Sometimes called gullies, gulches, or gorges, canyons capture the imagination as few places can. These narrow, steep-sided valleys may be formed by the movement of rivers, glaciers, weathering and erosion, the uplift of tectonic plates, or even powerful undersea currents — but the mysterious landscapes create their own air of secrecy and suspense. The word “canyon” comes from the Spanish cañon, meaning “tube” or “pipe,” and canyons are found on every continent. Here are five spectacular canyons to visit.
Antelope Canyon – Arizona
The majority of canyons are formed by the slow but steady flow of rivers, but slot canyons are a dramatic departure from the norm. Deep and narrow, these eroded abysses are the result of torrential monsoon rains that send water rushing violently through soft rock. In the Navajo Nation, near the border between Arizona and Utah, Antelope Canyon is a photographer’s dream, where undulating crevasses in shades of orange and purple are illuminated by golden beams of sun.
While the hike to the Upper Canyon is fairly accessible, the Lower Canyon is especially challenging. Entry to both is controlled by permits, and access is restricted to tours led by authorized Navajo guides. Any slot canyon can be subject to potentially fatal flash floods, as waters from far away storms gather velocity in the narrow spaces, so visitors should always check weather forecasts and hike carefully.
Fjaðrárgljúfur Canyon – Iceland
One of the planet’s most majestic — and most difficult to pronounce — canyons can be found along Iceland’s famed Ring Road, near the equally multisyllabic village of Kirkjubæjarklaustur. Fjaðrárgljúfur (meaning “Feather River Canyon”) was formed about 10,000 years ago. Runoff from receding glaciers deposited soft sediments that eventually filled up a lake, which was then in turn eroded by the glacial river. The canyon is an easy 2.5-mile up-and-back hike along the rim, with gorgeous views of the emerald cliffs set off by the blue of the serpentine river curling about 330 feet below.
Kali Gandaki Canyon – Nepal
The Himalayas are home to the highest mountains on the planet, and also to some of the world’s deepest gorges. In Nepal’s remote Mustang District, the gorge carved by the Kali Gandaki River passes between the Himalayan mountains of Dhaulagiri and Annapurna, both of which top out at over 26,000 feet. The gorge — which was historically used as a trade route between India and Tibet — bottoms out at a whopping 18,278 feet lower than Annapurna. But in neighboring Tibet, the deepest point of the (narrower) Yarlung Tsangpo Canyon reaches 19,714 feet — which, by many accounts, makes it the world’s deepest gorge.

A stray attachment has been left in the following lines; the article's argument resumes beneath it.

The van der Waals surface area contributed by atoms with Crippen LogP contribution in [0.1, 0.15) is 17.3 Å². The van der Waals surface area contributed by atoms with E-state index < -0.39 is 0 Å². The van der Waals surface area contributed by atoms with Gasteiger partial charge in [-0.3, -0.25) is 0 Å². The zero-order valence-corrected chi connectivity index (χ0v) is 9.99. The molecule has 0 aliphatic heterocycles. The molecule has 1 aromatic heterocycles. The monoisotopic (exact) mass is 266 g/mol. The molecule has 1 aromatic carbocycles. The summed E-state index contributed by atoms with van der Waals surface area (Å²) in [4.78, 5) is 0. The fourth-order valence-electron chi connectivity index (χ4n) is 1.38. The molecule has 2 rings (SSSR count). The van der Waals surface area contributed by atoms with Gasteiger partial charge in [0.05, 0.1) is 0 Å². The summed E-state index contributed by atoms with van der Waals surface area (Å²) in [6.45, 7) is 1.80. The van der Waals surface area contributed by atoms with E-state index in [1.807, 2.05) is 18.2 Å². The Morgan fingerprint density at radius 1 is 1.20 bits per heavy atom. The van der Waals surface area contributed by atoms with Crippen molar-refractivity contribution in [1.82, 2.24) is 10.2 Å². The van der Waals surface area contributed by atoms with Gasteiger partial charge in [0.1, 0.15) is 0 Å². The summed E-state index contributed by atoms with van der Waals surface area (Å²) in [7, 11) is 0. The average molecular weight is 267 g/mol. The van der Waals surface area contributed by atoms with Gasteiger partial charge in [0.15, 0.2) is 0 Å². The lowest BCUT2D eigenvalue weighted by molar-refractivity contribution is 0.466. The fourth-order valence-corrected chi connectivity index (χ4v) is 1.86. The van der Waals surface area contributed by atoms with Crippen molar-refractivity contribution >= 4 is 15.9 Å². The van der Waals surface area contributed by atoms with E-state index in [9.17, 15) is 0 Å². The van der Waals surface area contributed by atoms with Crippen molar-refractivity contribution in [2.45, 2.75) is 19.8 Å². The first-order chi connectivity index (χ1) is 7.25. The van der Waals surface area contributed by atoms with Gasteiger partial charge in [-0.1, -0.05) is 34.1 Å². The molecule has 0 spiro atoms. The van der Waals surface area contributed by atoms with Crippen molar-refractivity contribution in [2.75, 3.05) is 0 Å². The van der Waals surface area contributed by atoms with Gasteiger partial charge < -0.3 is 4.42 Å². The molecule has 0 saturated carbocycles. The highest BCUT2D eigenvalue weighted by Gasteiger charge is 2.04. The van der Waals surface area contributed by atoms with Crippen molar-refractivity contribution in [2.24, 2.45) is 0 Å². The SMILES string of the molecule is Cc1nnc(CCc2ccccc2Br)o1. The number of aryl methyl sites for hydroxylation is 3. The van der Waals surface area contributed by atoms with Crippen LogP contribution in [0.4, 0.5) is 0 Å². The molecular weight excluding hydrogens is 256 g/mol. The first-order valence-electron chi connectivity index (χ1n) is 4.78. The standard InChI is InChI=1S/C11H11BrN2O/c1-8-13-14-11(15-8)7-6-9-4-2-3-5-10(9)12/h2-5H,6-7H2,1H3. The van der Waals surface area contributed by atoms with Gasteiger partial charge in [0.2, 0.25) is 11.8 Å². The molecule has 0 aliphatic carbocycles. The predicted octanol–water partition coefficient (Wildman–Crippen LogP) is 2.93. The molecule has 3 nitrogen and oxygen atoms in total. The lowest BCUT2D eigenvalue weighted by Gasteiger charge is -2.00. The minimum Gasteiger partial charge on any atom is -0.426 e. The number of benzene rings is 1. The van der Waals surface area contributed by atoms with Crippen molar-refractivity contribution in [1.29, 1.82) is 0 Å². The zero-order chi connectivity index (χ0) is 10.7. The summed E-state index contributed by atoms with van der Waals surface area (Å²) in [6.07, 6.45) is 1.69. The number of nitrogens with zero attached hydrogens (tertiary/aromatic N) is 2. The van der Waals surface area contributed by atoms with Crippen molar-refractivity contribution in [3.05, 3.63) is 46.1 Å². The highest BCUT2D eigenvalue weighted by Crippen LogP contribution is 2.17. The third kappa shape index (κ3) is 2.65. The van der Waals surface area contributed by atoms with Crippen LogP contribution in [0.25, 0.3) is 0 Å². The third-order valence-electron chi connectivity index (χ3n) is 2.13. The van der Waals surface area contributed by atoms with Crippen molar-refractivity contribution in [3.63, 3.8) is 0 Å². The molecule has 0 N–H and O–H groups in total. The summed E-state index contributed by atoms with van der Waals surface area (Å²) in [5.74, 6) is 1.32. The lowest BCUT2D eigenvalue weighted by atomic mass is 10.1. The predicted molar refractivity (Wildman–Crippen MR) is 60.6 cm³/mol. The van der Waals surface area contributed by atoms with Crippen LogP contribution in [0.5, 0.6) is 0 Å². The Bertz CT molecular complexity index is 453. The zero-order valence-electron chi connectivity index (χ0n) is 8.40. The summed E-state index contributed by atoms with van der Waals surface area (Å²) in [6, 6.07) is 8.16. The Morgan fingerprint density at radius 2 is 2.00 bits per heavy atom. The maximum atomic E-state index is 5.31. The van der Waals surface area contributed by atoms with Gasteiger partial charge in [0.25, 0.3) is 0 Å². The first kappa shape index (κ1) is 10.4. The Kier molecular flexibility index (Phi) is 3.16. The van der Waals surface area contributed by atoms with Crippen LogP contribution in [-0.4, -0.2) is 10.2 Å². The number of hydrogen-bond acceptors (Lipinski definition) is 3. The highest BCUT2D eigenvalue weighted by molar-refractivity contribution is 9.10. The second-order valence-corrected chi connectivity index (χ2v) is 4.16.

Motlatse Canyon – South Africa
Some 200 million years ago, Madagascar and Antarctica tore themselves away from the ancient supercontinent of Gondwanaland, leaving the southern tip of Africa on its own, surrounded on three sides by ocean. Also known as Blyde River Canyon, the 31-mile Motlatse Canyon stretches along the lip of the great escarpment that was formed when the ragged edge of the continent sloped down to the sea. The glorious nature reserve now protecting the geologic wonder and surrounding areas is a paradise for outdoor enthusiasts, with rafting, bird-watching, hot air ballooning, and hikes to stunning waterfalls.
Verdon Gorge – France
Rafters, rock climbers, and — more recently — highliners flock to the turquoise waters and sheer white limestone cliffs of this stunning canyon. Winding 15 miles through the Alpine foothills in southern France, the Verdon Gorge is one of Europe’s largest canyons. About half a mile above the river, at the top of the gorge, visitors will find quaint villages and excellent restaurants dotting the twisting roads that line both sides of the crevasse. Only a two-hour drive from the fabled French Riviera, the gorge (and the manmade Lac de Sainte-Croix, where the Verdon River ends) are scenic throughout the year, but especially delightful during the summer months.